A while ago I came across this description:
King Street, Newtown is always more or less busy, but on Saturday night it is seen at its best and brightest. Fancy a double line, more than a mile long, of brilliantly lighted shops; and “side-walks” so inconveniently crowded that it is often a matter of some difficulty to push one’s way through the throng of people on business and on pleasure bent.
The description seems fairly accurate to me, although it does not mention the vehicles that crawl up and down King Street on a Saturday night while their occupants ogle the crowds on the footpath. But that would be because this passage comes from an article in the June 1889 issue of the Sydney Illustrated News. King Street has been a commercial success for more than 150 years while the demographics of Newtown have ebbed and flowed.
Readers of this blog will have noticed that many of the pavement graffiti examples that I mention were photographed in Newtown. There are two main reasons for this – I live close by; and Newtown is a hub of graffiti activity. In fact, it was small esoteric stencils on the footpaths of Newtown that sparked my interest and prompted me to start my collection of pavement graffiti photographs in 1999.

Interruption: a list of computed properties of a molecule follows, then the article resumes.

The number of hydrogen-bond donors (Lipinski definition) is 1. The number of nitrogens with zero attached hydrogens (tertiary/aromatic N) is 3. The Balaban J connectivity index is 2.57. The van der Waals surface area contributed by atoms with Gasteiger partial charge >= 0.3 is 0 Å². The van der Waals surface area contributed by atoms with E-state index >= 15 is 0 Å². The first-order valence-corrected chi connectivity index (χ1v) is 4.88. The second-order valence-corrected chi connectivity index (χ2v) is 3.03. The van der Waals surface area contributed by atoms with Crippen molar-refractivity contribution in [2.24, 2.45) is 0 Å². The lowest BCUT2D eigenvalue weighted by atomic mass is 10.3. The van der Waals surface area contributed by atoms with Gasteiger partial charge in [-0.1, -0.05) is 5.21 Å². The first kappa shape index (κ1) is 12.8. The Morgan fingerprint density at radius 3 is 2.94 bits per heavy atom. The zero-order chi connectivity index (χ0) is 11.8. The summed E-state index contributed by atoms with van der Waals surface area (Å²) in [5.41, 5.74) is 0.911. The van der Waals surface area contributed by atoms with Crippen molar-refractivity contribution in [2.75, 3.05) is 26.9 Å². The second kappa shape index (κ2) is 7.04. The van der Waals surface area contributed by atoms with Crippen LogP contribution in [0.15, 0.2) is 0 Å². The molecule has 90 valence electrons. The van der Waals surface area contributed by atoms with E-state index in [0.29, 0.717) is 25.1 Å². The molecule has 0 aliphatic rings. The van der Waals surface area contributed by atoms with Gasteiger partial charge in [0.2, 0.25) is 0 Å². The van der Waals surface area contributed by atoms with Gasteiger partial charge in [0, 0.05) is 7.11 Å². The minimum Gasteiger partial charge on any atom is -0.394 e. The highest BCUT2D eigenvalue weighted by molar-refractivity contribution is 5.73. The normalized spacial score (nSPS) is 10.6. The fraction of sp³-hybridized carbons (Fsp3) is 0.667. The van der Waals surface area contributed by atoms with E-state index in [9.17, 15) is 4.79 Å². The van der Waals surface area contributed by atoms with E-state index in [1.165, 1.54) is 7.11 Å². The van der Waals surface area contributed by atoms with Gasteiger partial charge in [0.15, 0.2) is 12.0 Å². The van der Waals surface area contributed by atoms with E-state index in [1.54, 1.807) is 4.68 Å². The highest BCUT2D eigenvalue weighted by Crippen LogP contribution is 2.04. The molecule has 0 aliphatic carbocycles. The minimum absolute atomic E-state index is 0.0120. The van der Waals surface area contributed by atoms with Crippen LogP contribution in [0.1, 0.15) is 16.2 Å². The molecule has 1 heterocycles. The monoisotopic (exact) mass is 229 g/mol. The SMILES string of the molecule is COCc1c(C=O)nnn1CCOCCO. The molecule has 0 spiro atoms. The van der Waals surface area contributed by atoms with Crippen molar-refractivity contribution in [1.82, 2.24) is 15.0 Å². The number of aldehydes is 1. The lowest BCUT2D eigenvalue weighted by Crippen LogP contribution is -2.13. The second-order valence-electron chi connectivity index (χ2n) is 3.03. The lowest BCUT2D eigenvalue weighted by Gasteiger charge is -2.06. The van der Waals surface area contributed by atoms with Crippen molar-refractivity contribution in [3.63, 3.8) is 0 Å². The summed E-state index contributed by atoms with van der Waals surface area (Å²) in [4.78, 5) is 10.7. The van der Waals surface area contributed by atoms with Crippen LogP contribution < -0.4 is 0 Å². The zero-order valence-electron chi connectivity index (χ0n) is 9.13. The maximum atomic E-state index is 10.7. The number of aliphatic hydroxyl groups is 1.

Newtown was incorporated as a municipality in 1862. Cast iron roof-water outlets set into the kerb In King Street still bear the letters NMC, even though Newtown Municipal Council ceased to exist in 1949. These days part of Newtown is included in the City of Sydney, while the remainder falls within the Marrickville local government area.
I have discovered that this kind of information and much more is available on the Newtown Project website, which has been created by the City of Sydney Archives and various volunteers to bring together historical information about the Municipality of Newtown. The information ranges from Council Minutes to the history of the street-art group Unmitigated Audacity, whose works included the I Have a Dream mural. There is a self-guided walking tour and plus lots of early photos of Newtown streets, buildings and people – and contemporary photos as well. Definitely worth a look.